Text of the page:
I've read that doing weighted pull-up and dips with weight using straps can lead to hernia and lower back problems.

(specifically damaging intervertebral disc and pressuring femoral artery(with straps))

How true is this? (I'm 172cm, 85kg) using ~12kg backpack for pull-ups and dips, was going to use ~20-24kg weight with straps on belt


3 Answers 3


Progressive weights and good forms are usually deterrent against injuries. when it comes to weightlifting.

The exercise itself will not result in any injury; however, you'll injure yourself if you use a weight your body isn't prepared to carry. This is because the weight will be automatically shifted to the lowest part of your back, where more pressure will be applied.

Also, using a wide belt like this

properly distributes the weight and reduces the pressure on your spine.

So, use a good belt, start with low weights and progressively increase it, and use proper form and you should be safe.

  • so going from 12kg to 24 is too much?
    – Herokiller
    Commented Jun 5, 2015 at 19:06
  • That's an 100% increment (excluding your own weight). I don't increase weights that fast; your mile may vary. Just listen to your body and adjust. Commented Jun 5, 2015 at 19:18

Short answer

Don't worry about it.

Longer answer

Weight belts are NOT going to give you any problems unless you pack on an obscene amount of weights. And this is a catch-22 anyway, because the weight you'd need to strap to yourself is way more than you'd ever be able to do pullups or dips with.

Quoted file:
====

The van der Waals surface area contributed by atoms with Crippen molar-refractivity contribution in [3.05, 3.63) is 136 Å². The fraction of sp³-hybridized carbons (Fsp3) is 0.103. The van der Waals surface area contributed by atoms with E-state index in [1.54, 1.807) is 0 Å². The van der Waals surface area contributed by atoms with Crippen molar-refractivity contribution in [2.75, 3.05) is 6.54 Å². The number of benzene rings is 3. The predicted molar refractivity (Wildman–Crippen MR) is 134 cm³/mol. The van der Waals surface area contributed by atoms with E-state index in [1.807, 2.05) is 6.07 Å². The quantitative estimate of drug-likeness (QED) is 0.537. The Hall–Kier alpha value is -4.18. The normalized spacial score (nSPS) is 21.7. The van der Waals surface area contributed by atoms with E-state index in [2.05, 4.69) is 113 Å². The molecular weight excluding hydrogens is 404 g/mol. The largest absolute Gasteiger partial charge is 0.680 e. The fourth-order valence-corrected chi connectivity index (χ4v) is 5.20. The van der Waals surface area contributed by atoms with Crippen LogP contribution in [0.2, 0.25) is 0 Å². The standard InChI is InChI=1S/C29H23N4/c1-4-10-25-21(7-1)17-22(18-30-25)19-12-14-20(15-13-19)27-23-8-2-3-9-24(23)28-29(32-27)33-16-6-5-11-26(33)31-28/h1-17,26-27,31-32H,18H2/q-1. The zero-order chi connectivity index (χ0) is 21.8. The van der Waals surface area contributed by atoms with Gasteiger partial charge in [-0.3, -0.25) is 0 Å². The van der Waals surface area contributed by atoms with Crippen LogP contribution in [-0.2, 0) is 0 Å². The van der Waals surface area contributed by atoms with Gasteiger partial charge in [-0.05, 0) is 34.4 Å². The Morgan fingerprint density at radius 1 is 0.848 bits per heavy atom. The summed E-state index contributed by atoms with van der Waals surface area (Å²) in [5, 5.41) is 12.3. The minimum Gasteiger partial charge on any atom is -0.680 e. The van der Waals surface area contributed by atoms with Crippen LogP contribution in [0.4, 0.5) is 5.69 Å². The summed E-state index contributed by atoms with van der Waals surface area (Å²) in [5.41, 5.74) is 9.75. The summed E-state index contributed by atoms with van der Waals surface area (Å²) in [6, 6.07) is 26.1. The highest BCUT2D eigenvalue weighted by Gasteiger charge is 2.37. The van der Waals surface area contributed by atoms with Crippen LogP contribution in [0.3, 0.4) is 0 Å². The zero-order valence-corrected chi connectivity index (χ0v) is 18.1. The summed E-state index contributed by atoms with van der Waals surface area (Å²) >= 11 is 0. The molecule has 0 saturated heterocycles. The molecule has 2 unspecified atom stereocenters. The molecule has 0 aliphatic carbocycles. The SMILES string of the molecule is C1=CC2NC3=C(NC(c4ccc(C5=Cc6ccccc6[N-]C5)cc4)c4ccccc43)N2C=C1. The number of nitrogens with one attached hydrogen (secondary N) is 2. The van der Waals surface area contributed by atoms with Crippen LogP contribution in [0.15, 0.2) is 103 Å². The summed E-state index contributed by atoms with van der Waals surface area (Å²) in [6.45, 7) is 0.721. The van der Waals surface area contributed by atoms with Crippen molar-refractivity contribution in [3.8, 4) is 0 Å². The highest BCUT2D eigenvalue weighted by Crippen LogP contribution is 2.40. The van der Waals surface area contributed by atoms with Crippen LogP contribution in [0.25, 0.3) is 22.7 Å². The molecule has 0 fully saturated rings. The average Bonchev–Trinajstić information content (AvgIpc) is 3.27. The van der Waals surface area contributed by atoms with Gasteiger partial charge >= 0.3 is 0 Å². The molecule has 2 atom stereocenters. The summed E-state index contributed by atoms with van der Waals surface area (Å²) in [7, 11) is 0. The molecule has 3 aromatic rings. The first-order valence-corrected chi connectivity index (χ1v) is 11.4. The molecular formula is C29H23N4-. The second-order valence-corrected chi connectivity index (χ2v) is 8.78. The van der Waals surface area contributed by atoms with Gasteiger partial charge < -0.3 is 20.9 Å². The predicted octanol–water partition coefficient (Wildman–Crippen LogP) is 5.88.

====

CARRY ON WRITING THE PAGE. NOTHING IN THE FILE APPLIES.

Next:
You should always opt for a belt which can be tightened pretty snugly around your waist. And the more surface area the belt covers, the better, because it spreads the pressure out.

Backpacks, I have less experience with in terms of dips and pullups. But in the army, we ran 30k (~18.6 miles) with pretty substantial backpacks, in addition to helmets, rifles and vests. We also did a lot of obstacle courses with the same stuff imposed on us. I have a hard time seeing that we'd be doing this if it were known to cause back problems.

This is of course barring any problems you have already which might be worsened through physical exercise.

About herniae

I have an umbilical hernia (which I've not yet opted to treat because it's not causing any problems), and I've had a couple visits to the doctor just to get some info on it.

First off, there are a large set of different ways a hernia can arise. Physical exercise doesn't usually cause it, but it can make existing herniae more protruding and more noticable.

Personally, I notice mine when doing abdominal work, but this is because mine is located at the belly button, and I suppose is subjected to some pressure when my abs are flexing.

  • I'm not sure whether you understood it correctly, the weight is not the belt itself, but some kettlebell hanging on straps
    – Herokiller
    Commented Jun 5, 2015 at 7:44
  • @Herokiller - Yes, I figured that this was implied. Of course the weight of the belt itself is trivial.
    – Alec
    Commented Jun 5, 2015 at 13:47

The other answers already stressed the importance of a wide belt and good form. But, what is "good form"?

An important factor in both pull-ups and dips, especially if you are concerned about back aches training with a weighted belt (and regardless), is activating your anterior chain.

This means that you should activate your abs and keep your legs in a position anterior of the axis of your upper body. This can and should be supplemented by a slight pulling-in of your belly-button, which will further engage the M. transversus abdominis and co-activate your pelvic floor.

Since the trnasversus acts like a muscular cuff around your lower abdomen, this helps to protect your lower back. Actively activating the rest of the abdominal muscles by slightly lifting your knees to the front additionally helps to keep you from overexerting your back muscles under the pressure of the belt as well as keeping a more neutral spine.

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